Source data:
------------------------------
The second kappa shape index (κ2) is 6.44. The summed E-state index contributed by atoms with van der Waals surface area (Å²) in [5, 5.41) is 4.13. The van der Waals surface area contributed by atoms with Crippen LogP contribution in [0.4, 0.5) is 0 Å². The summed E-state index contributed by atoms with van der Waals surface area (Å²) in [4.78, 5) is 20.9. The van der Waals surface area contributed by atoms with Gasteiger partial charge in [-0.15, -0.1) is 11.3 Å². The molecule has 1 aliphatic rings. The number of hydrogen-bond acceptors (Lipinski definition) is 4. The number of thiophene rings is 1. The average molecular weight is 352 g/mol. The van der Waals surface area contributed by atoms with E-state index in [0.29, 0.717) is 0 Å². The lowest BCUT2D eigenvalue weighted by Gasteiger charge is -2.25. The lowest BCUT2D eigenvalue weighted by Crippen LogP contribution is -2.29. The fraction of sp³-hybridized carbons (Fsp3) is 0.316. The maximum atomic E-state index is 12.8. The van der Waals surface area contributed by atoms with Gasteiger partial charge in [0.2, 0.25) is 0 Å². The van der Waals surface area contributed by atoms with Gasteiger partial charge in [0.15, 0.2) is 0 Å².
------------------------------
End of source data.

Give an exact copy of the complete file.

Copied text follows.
The second kappa shape index (κ2) is 6.44. The summed E-state index contributed by atoms with van der Waals surface area (Å²) in [5, 5.41) is 4.13. The van der Waals surface area contributed by atoms with Crippen LogP contribution in [0.4, 0.5) is 0 Å². The summed E-state index contributed by atoms with van der Waals surface area (Å²) in [4.78, 5) is 20.9. The van der Waals surface area contributed by atoms with Gasteiger partial charge in [-0.15, -0.1) is 11.3 Å². The molecule has 1 aliphatic rings. The number of hydrogen-bond acceptors (Lipinski definition) is 4. The number of thiophene rings is 1. The average molecular weight is 352 g/mol. The van der Waals surface area contributed by atoms with E-state index in [0.29, 0.717) is 0 Å². The lowest BCUT2D eigenvalue weighted by Gasteiger charge is -2.25. The lowest BCUT2D eigenvalue weighted by Crippen LogP contribution is -2.29. The fraction of sp³-hybridized carbons (Fsp3) is 0.316. The maximum atomic E-state index is 12.8. The van der Waals surface area contributed by atoms with Gasteiger partial charge in [0.2, 0.25) is 0 Å². The van der Waals surface area contributed by atoms with Gasteiger partial charge in [0.15, 0.2) is 0 Å².